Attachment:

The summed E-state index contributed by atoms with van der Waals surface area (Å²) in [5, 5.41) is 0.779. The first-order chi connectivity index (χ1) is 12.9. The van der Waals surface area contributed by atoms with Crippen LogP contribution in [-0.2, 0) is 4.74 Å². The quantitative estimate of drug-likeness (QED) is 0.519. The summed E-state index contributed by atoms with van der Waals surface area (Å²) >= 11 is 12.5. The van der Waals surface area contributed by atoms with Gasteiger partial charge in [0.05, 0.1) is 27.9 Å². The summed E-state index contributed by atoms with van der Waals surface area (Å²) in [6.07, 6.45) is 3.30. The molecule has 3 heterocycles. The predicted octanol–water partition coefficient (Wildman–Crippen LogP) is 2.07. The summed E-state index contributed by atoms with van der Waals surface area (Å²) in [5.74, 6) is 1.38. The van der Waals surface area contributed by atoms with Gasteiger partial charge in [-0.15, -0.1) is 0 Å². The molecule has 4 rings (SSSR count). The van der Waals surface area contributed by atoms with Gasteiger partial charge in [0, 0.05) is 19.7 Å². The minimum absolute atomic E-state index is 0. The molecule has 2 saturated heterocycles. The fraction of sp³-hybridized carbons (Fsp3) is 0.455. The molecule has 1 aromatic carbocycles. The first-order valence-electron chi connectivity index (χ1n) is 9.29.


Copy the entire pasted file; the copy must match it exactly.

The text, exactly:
The summed E-state index contributed by atoms with van der Waals surface area (Å²) in [5, 5.41) is 0.779. The first-order chi connectivity index (χ1) is 12.9. The van der Waals surface area contributed by atoms with Crippen LogP contribution in [-0.2, 0) is 4.74 Å². The quantitative estimate of drug-likeness (QED) is 0.519. The summed E-state index contributed by atoms with van der Waals surface area (Å²) >= 11 is 12.5. The van der Waals surface area contributed by atoms with Gasteiger partial charge in [0.05, 0.1) is 27.9 Å². The summed E-state index contributed by atoms with van der Waals surface area (Å²) in [6.07, 6.45) is 3.30. The molecule has 3 heterocycles. The predicted octanol–water partition coefficient (Wildman–Crippen LogP) is 2.07. The summed E-state index contributed by atoms with van der Waals surface area (Å²) in [5.74, 6) is 1.38. The van der Waals surface area contributed by atoms with Gasteiger partial charge in [-0.15, -0.1) is 0 Å². The molecule has 4 rings (SSSR count). The van der Waals surface area contributed by atoms with Gasteiger partial charge in [0, 0.05) is 19.7 Å². The minimum absolute atomic E-state index is 0. The molecule has 2 saturated heterocycles. The fraction of sp³-hybridized carbons (Fsp3) is 0.455. The molecule has 1 aromatic carbocycles. The first-order valence-electron chi connectivity index (χ1n) is 9.29.